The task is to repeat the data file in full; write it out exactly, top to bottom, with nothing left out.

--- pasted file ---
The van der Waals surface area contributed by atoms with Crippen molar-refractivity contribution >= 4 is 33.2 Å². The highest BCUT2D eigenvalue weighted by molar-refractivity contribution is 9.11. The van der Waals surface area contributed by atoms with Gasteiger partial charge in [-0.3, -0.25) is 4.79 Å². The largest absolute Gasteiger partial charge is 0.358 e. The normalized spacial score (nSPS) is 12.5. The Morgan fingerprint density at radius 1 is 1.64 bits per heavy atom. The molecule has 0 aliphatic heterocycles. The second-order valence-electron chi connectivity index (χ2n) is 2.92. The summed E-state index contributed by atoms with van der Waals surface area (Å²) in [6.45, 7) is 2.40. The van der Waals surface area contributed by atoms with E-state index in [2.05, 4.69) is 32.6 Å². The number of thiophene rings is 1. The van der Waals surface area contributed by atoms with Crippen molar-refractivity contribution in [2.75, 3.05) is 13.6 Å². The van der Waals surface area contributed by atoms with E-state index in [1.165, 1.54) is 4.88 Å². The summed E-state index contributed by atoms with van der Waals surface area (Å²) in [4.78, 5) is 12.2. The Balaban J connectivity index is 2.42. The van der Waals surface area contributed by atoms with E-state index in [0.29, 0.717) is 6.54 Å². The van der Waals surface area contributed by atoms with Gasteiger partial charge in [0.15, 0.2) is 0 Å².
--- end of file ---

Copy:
The van der Waals surface area contributed by atoms with Crippen molar-refractivity contribution >= 4 is 33.2 Å². The highest BCUT2D eigenvalue weighted by molar-refractivity contribution is 9.11. The van der Waals surface area contributed by atoms with Gasteiger partial charge in [-0.3, -0.25) is 4.79 Å². The largest absolute Gasteiger partial charge is 0.358 e. The normalized spacial score (nSPS) is 12.5. The Morgan fingerprint density at radius 1 is 1.64 bits per heavy atom. The molecule has 0 aliphatic heterocycles. The second-order valence-electron chi connectivity index (χ2n) is 2.92. The summed E-state index contributed by atoms with van der Waals surface area (Å²) in [6.45, 7) is 2.40. The van der Waals surface area contributed by atoms with E-state index in [2.05, 4.69) is 32.6 Å². The number of thiophene rings is 1. The van der Waals surface area contributed by atoms with Crippen molar-refractivity contribution in [2.75, 3.05) is 13.6 Å². The van der Waals surface area contributed by atoms with E-state index in [1.165, 1.54) is 4.88 Å². The summed E-state index contributed by atoms with van der Waals surface area (Å²) in [4.78, 5) is 12.2. The Balaban J connectivity index is 2.42. The van der Waals surface area contributed by atoms with E-state index in [0.29, 0.717) is 6.54 Å². The van der Waals surface area contributed by atoms with Gasteiger partial charge in [0.15, 0.2) is 0 Å².